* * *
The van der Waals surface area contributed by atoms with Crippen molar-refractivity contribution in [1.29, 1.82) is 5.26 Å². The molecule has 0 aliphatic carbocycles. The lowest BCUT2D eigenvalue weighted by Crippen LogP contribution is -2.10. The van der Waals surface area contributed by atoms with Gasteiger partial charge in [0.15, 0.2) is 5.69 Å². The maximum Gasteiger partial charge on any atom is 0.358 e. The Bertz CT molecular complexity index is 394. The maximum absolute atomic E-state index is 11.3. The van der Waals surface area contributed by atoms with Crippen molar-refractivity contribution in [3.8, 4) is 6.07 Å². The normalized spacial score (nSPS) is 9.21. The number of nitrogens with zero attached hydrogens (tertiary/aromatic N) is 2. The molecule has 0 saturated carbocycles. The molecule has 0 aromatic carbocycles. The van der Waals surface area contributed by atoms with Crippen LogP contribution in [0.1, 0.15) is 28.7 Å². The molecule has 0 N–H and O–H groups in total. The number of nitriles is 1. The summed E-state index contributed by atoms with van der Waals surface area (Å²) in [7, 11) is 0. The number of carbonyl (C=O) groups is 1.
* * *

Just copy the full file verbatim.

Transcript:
The van der Waals surface area contributed by atoms with Crippen molar-refractivity contribution in [1.29, 1.82) is 5.26 Å². The molecule has 0 aliphatic carbocycles. The lowest BCUT2D eigenvalue weighted by Crippen LogP contribution is -2.10. The van der Waals surface area contributed by atoms with Gasteiger partial charge in [0.15, 0.2) is 5.69 Å². The maximum Gasteiger partial charge on any atom is 0.358 e. The Bertz CT molecular complexity index is 394. The maximum absolute atomic E-state index is 11.3. The van der Waals surface area contributed by atoms with Crippen molar-refractivity contribution in [3.8, 4) is 6.07 Å². The normalized spacial score (nSPS) is 9.21. The number of nitrogens with zero attached hydrogens (tertiary/aromatic N) is 2. The molecule has 0 saturated carbocycles. The molecule has 0 aromatic carbocycles. The van der Waals surface area contributed by atoms with Crippen LogP contribution in [0.1, 0.15) is 28.7 Å². The molecule has 0 N–H and O–H groups in total. The number of nitriles is 1. The summed E-state index contributed by atoms with van der Waals surface area (Å²) in [7, 11) is 0. The number of carbonyl (C=O) groups is 1.